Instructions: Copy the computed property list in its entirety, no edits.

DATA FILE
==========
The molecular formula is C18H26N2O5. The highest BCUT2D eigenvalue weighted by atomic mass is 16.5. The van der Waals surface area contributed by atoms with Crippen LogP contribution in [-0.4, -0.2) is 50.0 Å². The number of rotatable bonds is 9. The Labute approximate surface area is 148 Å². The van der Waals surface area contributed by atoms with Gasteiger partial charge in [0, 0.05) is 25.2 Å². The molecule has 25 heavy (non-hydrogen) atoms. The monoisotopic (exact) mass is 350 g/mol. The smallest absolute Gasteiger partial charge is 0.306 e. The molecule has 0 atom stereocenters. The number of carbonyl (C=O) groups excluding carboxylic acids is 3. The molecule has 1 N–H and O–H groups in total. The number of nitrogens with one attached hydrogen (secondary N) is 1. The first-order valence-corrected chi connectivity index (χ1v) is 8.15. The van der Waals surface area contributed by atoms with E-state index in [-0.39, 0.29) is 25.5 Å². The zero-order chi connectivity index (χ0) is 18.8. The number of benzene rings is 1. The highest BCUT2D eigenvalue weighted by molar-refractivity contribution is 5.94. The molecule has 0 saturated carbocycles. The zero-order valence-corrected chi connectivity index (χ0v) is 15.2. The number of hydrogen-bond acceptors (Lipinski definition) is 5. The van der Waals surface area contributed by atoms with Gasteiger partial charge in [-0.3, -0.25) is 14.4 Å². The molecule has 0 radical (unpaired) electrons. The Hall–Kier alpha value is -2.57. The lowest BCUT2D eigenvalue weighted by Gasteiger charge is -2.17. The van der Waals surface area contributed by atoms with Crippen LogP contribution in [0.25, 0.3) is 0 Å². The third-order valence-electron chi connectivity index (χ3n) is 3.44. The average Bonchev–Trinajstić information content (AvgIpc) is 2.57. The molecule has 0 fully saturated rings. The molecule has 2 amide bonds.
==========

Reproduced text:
The molecular formula is C18H26N2O5. The highest BCUT2D eigenvalue weighted by atomic mass is 16.5. The van der Waals surface area contributed by atoms with Crippen LogP contribution in [-0.4, -0.2) is 50.0 Å². The number of rotatable bonds is 9. The Labute approximate surface area is 148 Å². The van der Waals surface area contributed by atoms with Gasteiger partial charge in [0, 0.05) is 25.2 Å². The molecule has 25 heavy (non-hydrogen) atoms. The monoisotopic (exact) mass is 350 g/mol. The smallest absolute Gasteiger partial charge is 0.306 e. The molecule has 0 atom stereocenters. The number of carbonyl (C=O) groups excluding carboxylic acids is 3. The molecule has 1 N–H and O–H groups in total. The number of nitrogens with one attached hydrogen (secondary N) is 1. The first-order valence-corrected chi connectivity index (χ1v) is 8.15. The van der Waals surface area contributed by atoms with E-state index in [-0.39, 0.29) is 25.5 Å². The zero-order chi connectivity index (χ0) is 18.8. The number of benzene rings is 1. The highest BCUT2D eigenvalue weighted by molar-refractivity contribution is 5.94. The molecule has 0 saturated carbocycles. The zero-order valence-corrected chi connectivity index (χ0v) is 15.2. The number of hydrogen-bond acceptors (Lipinski definition) is 5. The van der Waals surface area contributed by atoms with Gasteiger partial charge in [-0.3, -0.25) is 14.4 Å². The molecule has 0 radical (unpaired) electrons. The Hall–Kier alpha value is -2.57. The lowest BCUT2D eigenvalue weighted by Gasteiger charge is -2.17. The van der Waals surface area contributed by atoms with Crippen LogP contribution in [0.25, 0.3) is 0 Å². The third-order valence-electron chi connectivity index (χ3n) is 3.44. The average Bonchev–Trinajstić information content (AvgIpc) is 2.57. The molecule has 0 fully saturated rings. The molecule has 2 amide bonds.